Diary of a diploma student: Making my first jewellery business steps
Diploma student Julie McKenzie updates us on her progress and her first jewellery sales
Well, here we are two-thirds of the way through the Diploma in Creative Jewellery. As you may remember I started this course back in January with absolutely no previous experience making any kind of jewellery but thinking it might be something I would enjoy and could potentially make some money to contribute to the family income.
As it turns out I seem to have a real passion for working with silver, metal clay and resin – and fortunately with the passion does seem to be a reasonable ability to actually produce pieces that people want to buy.
I have invested a little bit of money along the way setting up my own workshop at the bottom of the garden, including a kiln which I can use for metal clay, glass fusing and enamelling. I also have to confess that I have pretty much spent every weekday outside the school holidays practising the new skills taught during the diploma – it’s almost as if I have been on a full time jewellery course. This has included making LOTS of mistakes and having to correct them, not always successfully.
As a result though I now have a good collection of pieces which I can use to show case the types of jewellery which I can custom make for potential customers.
In the last couple of months I have had a good start selling some of my jewellery – mainly to friends at this stage but after materials and running costs I have managed to recoup a third of my diploma course fees, which I’m pretty happy with considering I haven’t even finished the course yet.
I have been selling a real mixture of pieces:
- Sterling silver & fine silver filigree lariat & matching earrings,
- Sterling silver and resin pendant,
- Fine silver pendants,
- Sterling silver & fine silver earrings,
- Sterling & fine silver charm bracelets,
- Semi-precious & silver bar/charm bracelets.
- Sterling silver & fine silver rings
- Fused glass pendant
- Sterling silver pendants
Prices have also been quite wide ranging – my cheapest item being £20 to the most expensive of £240.
As this is such a variety of items and prices, I’m still finding it difficult to work out any kind of trending or target products yet. What I enjoy making the most does seem to sell but as they are the more expensive items I need to spend more time thinking about my target market and how to get to them.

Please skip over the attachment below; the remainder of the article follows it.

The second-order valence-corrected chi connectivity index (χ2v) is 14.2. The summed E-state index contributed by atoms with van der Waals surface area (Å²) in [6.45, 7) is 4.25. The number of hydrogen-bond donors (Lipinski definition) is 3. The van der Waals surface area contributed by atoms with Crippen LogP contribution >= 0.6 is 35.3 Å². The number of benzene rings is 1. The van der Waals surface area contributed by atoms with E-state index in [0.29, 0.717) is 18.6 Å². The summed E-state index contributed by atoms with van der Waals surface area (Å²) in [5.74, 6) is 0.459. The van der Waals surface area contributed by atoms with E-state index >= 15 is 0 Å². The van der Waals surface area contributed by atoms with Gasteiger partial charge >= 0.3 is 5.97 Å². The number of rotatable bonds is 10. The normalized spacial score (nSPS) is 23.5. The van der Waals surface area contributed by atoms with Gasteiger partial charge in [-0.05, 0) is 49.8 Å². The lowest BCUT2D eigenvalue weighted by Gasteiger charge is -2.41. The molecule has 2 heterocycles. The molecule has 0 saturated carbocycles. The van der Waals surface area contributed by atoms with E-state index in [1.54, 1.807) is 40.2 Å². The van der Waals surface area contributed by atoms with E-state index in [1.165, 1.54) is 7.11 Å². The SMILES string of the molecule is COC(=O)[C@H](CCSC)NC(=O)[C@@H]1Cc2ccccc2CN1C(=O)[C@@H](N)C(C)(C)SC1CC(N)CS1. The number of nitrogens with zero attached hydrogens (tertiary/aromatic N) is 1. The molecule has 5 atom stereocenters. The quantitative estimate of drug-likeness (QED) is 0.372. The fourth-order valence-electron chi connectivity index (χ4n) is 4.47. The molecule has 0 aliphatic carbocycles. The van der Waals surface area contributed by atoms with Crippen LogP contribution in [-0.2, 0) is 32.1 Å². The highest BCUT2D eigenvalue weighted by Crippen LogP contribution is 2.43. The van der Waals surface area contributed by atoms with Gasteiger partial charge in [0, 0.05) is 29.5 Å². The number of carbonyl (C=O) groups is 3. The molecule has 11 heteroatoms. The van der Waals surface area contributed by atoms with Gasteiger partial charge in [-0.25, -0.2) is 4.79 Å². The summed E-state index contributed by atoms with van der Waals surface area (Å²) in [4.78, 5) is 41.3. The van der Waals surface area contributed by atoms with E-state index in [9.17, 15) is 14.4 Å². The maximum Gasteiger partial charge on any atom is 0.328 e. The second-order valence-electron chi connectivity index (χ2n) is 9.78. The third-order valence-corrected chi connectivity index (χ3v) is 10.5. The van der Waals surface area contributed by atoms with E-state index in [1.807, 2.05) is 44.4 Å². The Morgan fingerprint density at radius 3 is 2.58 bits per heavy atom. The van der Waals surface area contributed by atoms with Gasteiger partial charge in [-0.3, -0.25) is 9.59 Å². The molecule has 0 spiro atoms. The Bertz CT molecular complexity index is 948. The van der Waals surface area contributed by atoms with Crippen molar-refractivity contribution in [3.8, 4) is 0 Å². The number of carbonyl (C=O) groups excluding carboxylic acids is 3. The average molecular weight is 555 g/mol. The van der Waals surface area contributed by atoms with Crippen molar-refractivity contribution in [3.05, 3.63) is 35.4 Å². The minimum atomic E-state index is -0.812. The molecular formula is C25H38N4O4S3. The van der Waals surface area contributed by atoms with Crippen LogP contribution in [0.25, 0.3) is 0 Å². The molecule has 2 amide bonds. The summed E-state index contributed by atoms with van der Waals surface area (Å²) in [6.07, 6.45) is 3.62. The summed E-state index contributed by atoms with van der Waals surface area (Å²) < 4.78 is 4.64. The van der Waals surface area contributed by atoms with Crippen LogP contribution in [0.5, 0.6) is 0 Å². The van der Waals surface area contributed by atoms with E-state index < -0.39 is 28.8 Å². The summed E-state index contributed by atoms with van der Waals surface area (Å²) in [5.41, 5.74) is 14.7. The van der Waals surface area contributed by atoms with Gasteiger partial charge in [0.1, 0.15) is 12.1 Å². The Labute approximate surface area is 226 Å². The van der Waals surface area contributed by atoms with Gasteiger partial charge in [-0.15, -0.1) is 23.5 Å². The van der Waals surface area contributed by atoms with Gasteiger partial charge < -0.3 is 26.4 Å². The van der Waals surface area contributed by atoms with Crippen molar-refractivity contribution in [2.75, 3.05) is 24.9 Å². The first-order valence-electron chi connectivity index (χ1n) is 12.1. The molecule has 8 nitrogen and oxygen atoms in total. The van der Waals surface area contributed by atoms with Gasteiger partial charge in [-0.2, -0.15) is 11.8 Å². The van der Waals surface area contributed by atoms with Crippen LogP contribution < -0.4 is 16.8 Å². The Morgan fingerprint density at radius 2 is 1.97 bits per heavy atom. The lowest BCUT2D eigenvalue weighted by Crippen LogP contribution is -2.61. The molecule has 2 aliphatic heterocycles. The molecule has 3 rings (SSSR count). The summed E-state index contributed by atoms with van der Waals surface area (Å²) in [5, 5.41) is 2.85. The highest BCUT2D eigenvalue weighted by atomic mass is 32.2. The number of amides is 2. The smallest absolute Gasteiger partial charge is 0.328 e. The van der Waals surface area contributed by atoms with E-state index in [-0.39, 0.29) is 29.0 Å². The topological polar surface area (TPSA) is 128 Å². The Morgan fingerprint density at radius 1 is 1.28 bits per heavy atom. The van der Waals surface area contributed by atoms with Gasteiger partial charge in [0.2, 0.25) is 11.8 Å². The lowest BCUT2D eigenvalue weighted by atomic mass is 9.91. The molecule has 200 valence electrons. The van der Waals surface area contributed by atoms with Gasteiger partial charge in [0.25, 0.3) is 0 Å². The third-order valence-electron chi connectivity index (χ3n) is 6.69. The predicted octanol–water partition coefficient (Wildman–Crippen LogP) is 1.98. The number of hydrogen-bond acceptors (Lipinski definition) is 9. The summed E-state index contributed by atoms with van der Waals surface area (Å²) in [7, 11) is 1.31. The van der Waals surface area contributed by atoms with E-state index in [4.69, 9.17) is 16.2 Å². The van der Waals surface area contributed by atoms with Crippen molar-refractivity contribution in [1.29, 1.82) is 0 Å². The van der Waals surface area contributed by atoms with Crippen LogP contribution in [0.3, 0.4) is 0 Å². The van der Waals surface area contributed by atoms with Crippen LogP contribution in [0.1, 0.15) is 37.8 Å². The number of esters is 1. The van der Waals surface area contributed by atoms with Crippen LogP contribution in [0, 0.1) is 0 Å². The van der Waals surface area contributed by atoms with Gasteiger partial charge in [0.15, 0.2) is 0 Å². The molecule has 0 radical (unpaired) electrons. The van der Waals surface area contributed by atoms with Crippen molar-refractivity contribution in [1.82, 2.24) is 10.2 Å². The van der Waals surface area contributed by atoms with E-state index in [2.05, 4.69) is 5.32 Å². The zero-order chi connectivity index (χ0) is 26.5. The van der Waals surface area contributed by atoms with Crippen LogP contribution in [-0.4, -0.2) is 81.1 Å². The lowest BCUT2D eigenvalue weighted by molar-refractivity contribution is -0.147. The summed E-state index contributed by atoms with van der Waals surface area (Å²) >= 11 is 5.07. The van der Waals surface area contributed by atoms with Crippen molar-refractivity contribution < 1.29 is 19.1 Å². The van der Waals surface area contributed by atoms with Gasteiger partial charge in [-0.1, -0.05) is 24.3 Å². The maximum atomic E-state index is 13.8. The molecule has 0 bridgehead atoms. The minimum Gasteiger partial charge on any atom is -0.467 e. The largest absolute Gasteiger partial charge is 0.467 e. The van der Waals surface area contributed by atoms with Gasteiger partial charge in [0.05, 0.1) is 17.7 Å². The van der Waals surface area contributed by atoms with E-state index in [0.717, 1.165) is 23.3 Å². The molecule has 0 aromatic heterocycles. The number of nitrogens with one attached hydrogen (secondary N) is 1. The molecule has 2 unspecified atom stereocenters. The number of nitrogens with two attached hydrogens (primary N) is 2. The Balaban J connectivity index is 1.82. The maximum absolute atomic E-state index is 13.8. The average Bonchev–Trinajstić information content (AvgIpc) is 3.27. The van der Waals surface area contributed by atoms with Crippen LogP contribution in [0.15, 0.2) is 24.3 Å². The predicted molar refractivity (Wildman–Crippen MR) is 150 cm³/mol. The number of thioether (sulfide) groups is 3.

And I have only just started stone setting so with a couple of months practising this will open up a whole new window of opportunity.
In the school holidays when it was too difficult to spend any time in the workshop, I have worked in the evening setting up a very basic website, Etsy page, Facebook page and getting to grips with some of the forums on Twitter.
I’ve not had any real success with the online front and this is leading me to the conclusion that I am going to have to find craft markets, places to rent shelves and pop-up shops. Without an established ‘brand’ I get the sense that people want to touch and feel the quality of the jewellery, especially over a certain price bracket. I now feel as if I could at least have a reasonable attempt at trying to put together a business plan for next year- probably not a perfect plan – still with lots untested assumptions but it will be a good starting point.
I am so happy with what I’ve achieved so far – I just love being able to give myself new challenges and spend my day making things. There is something quite satisfying about making jewellery for a customer and seeing their delight when you hand it over to them – AND actually making a little bit of money too.